In these cases, it’s helpful to consider movement as nutrition. Food is good in general, but maybe there are some foods you can’t tolerate (they make you ill) or maybe you’re just taking in too much of one food. Even the most nutritious food will leave you sick if you only eat that food. You need a range of nutrients, as they all work together. So, what’s your entire movement diet? Is your exercise mode (running, biking, lifting, Pilates, etc.) the only movement-food you eat? Are you balancing your bout of concentrated movement with a host of other movement nutrients throughout the day that support and strengthen your parts, including your pelvic floor? Or, are you movement starved, from head to toe?
Your pelvis is a part in an entire body, so it’s possible the widespread pelvic issues we’re experiencing as a group have something to do with general (and specific) movement malnutrition.
Which parts do you need to get moving?
I don’t automatically view pelvic ailments as being isolated to the pelvis; there are simply too many moving parts outside of our pelvic anatomy that affect how pelvic anatomy works. The pelvis is the junction of many parts, including those seemingly far away (e.g., did you know that there are muscles connecting your pelvis to your shins? In this way, movements of your knees and shin bones are moving your pelvic-floor muscles!). Your pelvis parts are affected by all sorts of whole-body movements—and not only obvious movements like running or jumping, but breathing movements too.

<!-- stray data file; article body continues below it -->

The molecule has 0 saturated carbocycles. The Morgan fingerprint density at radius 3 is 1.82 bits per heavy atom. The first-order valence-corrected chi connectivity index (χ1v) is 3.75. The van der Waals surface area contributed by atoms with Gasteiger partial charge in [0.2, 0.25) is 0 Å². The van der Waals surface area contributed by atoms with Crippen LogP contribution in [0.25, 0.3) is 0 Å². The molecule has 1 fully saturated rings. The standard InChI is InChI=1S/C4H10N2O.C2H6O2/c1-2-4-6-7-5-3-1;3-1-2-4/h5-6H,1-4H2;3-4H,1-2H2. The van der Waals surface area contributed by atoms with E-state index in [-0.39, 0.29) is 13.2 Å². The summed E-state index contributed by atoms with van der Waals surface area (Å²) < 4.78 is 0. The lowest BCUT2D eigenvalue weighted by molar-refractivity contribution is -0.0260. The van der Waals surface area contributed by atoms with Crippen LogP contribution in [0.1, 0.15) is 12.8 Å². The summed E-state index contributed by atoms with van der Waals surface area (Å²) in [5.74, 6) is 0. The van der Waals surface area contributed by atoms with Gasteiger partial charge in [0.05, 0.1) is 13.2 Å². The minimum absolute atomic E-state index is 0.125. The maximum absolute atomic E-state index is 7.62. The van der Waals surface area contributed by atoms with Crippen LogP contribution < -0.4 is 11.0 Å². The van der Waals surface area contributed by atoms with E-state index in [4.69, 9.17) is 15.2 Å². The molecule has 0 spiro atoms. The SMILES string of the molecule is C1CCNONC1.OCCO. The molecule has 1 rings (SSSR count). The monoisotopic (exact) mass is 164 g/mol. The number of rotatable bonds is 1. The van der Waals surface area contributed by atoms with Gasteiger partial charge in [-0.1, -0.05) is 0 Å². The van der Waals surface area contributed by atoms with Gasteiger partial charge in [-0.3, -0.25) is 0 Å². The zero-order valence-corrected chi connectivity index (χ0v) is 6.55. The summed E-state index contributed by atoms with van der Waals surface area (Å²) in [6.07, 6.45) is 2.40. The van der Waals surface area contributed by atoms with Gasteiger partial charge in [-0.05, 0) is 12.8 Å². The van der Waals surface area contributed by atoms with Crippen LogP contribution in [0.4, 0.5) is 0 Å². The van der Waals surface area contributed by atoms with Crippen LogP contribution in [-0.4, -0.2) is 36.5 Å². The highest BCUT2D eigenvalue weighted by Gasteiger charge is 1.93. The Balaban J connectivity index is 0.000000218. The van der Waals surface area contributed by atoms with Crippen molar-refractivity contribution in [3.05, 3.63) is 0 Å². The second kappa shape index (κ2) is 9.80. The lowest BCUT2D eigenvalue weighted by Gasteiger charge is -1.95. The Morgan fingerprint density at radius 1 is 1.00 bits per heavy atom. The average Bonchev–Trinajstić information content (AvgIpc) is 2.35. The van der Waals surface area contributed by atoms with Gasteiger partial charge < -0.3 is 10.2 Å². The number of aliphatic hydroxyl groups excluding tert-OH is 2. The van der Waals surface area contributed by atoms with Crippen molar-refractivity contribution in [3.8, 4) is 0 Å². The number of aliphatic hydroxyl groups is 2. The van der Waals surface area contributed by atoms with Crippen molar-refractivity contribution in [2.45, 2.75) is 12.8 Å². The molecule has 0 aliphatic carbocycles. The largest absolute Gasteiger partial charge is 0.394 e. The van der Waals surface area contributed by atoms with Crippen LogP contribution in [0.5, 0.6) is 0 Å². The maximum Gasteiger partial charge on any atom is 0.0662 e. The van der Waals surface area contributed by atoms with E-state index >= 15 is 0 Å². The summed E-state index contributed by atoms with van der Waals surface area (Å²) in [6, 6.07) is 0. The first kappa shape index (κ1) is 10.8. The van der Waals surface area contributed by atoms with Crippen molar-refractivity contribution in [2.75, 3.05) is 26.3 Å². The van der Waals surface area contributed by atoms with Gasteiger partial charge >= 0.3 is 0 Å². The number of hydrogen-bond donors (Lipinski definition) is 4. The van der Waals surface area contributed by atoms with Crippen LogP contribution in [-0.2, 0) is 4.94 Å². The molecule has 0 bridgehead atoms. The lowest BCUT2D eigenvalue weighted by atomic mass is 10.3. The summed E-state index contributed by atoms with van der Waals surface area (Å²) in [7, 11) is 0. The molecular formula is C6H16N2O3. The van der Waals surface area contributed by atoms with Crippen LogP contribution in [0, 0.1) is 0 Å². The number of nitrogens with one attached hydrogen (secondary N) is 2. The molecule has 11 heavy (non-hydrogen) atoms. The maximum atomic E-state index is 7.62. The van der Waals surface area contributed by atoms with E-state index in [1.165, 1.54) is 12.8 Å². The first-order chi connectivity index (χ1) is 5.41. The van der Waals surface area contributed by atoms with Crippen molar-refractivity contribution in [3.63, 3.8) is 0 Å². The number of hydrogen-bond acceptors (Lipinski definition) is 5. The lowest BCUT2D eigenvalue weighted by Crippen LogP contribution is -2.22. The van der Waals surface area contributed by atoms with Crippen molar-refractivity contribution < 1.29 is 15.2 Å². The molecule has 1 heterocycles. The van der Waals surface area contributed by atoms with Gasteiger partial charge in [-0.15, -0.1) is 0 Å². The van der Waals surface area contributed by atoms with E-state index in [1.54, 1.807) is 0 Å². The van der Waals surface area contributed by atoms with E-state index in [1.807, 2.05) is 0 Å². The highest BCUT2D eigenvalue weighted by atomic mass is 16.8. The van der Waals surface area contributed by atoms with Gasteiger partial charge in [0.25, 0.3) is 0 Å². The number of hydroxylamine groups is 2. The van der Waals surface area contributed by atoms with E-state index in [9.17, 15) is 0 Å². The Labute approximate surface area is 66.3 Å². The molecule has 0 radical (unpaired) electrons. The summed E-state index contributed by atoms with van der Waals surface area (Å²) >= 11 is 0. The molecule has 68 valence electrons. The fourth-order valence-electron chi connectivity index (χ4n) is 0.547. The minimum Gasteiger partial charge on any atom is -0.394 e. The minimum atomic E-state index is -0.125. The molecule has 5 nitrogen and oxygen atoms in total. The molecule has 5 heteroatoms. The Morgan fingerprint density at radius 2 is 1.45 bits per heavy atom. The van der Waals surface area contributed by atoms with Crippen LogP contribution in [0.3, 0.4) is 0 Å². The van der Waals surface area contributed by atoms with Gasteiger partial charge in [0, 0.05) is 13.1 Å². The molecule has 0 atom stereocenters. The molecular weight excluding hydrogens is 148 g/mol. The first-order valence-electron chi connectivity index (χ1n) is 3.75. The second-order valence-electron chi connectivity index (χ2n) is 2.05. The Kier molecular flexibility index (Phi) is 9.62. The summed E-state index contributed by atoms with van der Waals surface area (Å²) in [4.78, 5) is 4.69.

This isn’t to say that all pelvic issues are a result of a lack of one specific type of movement. In all physiological issues there are environmental, psychological, biochemical, and biomechanical factors. We just tend to leave those biomechanical stones unturned, so as biomechanist I turn them, and offer a broad understanding of the mechanics of how all your parts move together. It’s important to understand all the moving parts of and connected to a pelvis when we’re troubleshooting what’s happening there.
There are multiple leverage systems affecting the pelvic bowl; many are listed below.
The bony levers:
- Two (one right and one left) os coxa, or “hip bones,” each having three named areas: ilium, ischium, and pubis
- a sacrum
- a coccyx
- two femurs
The muscles, connective tissue, and nerves that collectively make up what’s commonly labeled the “Pelvic floor.”
- tissues of the levator ani (which is made up of the pubococcygeus, iliococcygeus, puborectalis muscles)
- tissues of the coccygeus muscle